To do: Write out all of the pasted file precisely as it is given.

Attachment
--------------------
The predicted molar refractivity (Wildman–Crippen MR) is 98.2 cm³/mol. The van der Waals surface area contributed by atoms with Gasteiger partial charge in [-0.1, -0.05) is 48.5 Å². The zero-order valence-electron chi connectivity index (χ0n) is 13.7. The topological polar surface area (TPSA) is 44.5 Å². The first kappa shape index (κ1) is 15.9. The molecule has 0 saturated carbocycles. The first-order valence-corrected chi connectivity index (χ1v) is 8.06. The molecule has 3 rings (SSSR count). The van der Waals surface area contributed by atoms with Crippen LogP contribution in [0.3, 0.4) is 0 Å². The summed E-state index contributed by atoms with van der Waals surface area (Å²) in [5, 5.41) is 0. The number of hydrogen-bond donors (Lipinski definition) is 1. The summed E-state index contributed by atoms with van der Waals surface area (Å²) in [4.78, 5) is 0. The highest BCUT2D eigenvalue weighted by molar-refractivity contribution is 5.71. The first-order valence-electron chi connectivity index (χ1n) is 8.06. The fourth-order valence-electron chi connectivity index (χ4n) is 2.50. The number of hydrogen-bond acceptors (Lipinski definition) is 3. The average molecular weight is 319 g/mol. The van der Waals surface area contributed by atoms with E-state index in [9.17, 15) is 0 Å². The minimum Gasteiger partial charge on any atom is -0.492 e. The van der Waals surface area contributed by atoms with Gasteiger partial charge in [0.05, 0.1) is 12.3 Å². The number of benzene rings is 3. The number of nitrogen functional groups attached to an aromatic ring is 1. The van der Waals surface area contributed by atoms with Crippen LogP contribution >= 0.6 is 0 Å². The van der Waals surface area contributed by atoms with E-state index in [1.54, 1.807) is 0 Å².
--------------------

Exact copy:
The predicted molar refractivity (Wildman–Crippen MR) is 98.2 cm³/mol. The van der Waals surface area contributed by atoms with Gasteiger partial charge in [-0.1, -0.05) is 48.5 Å². The zero-order valence-electron chi connectivity index (χ0n) is 13.7. The topological polar surface area (TPSA) is 44.5 Å². The first kappa shape index (κ1) is 15.9. The molecule has 0 saturated carbocycles. The first-order valence-corrected chi connectivity index (χ1v) is 8.06. The molecule has 3 rings (SSSR count). The van der Waals surface area contributed by atoms with Crippen LogP contribution in [0.3, 0.4) is 0 Å². The summed E-state index contributed by atoms with van der Waals surface area (Å²) in [5, 5.41) is 0. The number of hydrogen-bond donors (Lipinski definition) is 1. The summed E-state index contributed by atoms with van der Waals surface area (Å²) in [4.78, 5) is 0. The highest BCUT2D eigenvalue weighted by molar-refractivity contribution is 5.71. The first-order valence-electron chi connectivity index (χ1n) is 8.06. The fourth-order valence-electron chi connectivity index (χ4n) is 2.50. The number of hydrogen-bond acceptors (Lipinski definition) is 3. The average molecular weight is 319 g/mol. The van der Waals surface area contributed by atoms with E-state index in [9.17, 15) is 0 Å². The minimum Gasteiger partial charge on any atom is -0.492 e. The van der Waals surface area contributed by atoms with Gasteiger partial charge in [0.05, 0.1) is 12.3 Å². The number of benzene rings is 3. The number of nitrogen functional groups attached to an aromatic ring is 1. The van der Waals surface area contributed by atoms with Crippen LogP contribution >= 0.6 is 0 Å². The van der Waals surface area contributed by atoms with E-state index in [1.54, 1.807) is 0 Å².